Definition of Hydroelectric Energy
Hydroelectric power plants convert the power of running water into electricity. Thanks to, the amount of energy in flowing water determine flow or speed of flowing water. Also, water flowing in a large river carries a large amount of energy. Besides, when we drop the water from a very high point, energy can be obtained. In both ways, water that taken into the pipes flows into the turbines.
Therefore, the turbine with a propeller that it is necessary for generating electricity provide rotation of the turbine. Also, turbines connect to generators, and the turbines convert the mechanical energy to electrical energy.
How Hydroelectric Energy Power Plants Work?
What is hydroelectric power plants? We call hydroelectric power plans as power plants that produce electricity from the motion energy of water. When we the water is accumulated in dams, potential energy is given to water.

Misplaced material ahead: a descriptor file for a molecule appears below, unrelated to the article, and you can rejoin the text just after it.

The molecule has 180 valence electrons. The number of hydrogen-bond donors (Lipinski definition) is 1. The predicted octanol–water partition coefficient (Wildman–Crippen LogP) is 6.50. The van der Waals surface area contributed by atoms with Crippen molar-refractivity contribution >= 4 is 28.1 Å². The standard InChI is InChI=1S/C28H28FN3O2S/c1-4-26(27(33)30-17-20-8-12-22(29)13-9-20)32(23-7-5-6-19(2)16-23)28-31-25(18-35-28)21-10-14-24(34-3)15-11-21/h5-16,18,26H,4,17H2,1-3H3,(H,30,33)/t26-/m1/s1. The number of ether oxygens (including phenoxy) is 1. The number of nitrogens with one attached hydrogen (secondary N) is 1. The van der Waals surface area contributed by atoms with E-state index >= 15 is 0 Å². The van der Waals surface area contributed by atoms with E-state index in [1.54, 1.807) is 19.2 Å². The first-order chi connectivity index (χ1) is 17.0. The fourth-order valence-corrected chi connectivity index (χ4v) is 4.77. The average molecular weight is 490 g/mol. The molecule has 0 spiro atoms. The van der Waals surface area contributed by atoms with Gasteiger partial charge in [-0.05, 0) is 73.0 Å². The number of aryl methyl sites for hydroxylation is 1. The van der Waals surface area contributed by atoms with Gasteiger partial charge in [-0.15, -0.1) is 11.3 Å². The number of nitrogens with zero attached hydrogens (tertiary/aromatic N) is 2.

When the water that has potential energy is released from the high, the potential energy of the water converts the kinetic energy. Therefore, the water turns the turbines. When the turbines spin, the generator connected to the turbines turn and produce electrical energy.
In hydroelectric power plants, the potential energy of the water is converted to the kinetic energy. Then, the kinetic energy is converted to electrical energy.
Hydroelectric Power Facts
- To obtain energy from renewable water,
- No greenhouse gas emissions,
- Construction can be done with local facilities,
- Long service life and lack of fuel costs,
- Low operational maintenance costs,
- Creating employment opportunities,
- It is the most important renewable energy source in terms of revitalizing economic and social structure in rural areas.
How to Hydroelectric Power Plants Classified?
We can classify the hydroelectric power plants in 6 ways;
According to Storage Structures;
- Storage (reservoir) HEPPs
- River type (regulator) HEPPs
According to the falls
- Low overhead HEPPs (H <10m)
- Medium overheads (H = 10-50 m)
- High-rated HEPPs (H> less than 50 m)
According to forces
- Minimal (micro) capacity (<100 kW)
- Small (Mini) capacity (100-1000 kW)
- Medium capacity (1000-10000 kW)
- Large capacity (> 10000 kW)
According to the Status of the National Electrical System
- Base Load HEPP
- Puant (HEPP) Load HEPP
- Both Base and Puant (Pik) Load HEPP
According to Dam Body Type
- Weighted Concrete HEPP
- Concrete Belt HEPP
- Soil filled body hoses etc.
- Above Ground HEPP
- Underground HEPP
- Semi-Embedded or Batik HEPP